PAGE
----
I was surprised a couple days ago when the NY Times posted its top 100 books of 2005 online and Murakami's Kafka on the Shore was listed, an uneven novel not nearly as good as his past novels, and even more surprised when I read their top 10 list today to see it in the top ten. Surely, some of the book editors are big Murakami fans and just want to see him on the list, looking past how imperfect this book was.
I've read four of the top 100, and two of the top ten. This makes me feel inadequate in some way. I have read far less this year than I have in years past. Part of this is because I no longer work at a bookstore, but that's a weak excuse also. It is also because I have been going out too much, am too in love with other people to ever want to spend time by myself, or perhaps just too un in love with myself to ever went to be alone.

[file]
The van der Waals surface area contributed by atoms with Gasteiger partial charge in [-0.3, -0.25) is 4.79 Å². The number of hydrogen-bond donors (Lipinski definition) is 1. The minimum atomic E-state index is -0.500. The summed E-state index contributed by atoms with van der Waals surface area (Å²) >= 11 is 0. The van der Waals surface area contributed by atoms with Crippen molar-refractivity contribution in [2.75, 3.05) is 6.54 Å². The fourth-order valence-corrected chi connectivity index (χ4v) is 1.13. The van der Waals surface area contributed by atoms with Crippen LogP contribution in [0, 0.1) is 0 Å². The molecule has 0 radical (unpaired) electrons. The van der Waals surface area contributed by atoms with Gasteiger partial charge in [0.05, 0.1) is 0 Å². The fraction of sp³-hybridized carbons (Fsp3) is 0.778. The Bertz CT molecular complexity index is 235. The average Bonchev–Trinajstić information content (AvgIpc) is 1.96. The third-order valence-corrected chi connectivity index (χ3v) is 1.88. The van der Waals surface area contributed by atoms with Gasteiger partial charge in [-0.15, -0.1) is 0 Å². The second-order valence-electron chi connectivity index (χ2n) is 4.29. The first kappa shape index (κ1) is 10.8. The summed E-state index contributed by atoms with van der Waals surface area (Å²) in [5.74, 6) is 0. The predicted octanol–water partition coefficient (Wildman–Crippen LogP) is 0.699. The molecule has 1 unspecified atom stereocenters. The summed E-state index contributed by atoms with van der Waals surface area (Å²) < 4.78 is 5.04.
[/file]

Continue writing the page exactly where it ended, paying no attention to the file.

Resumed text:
I think John Haskell's American Purgatorio should have been on the list. His really good book was oddly absent from just about any critical coverage even though it is way better than some of the other books I read that got big handjobs in every publication. Thinking of you, Mr. Kunkel.
September was really good, considering it was one of his dramas, which I normally hate.
I am out of coffee. Sorry.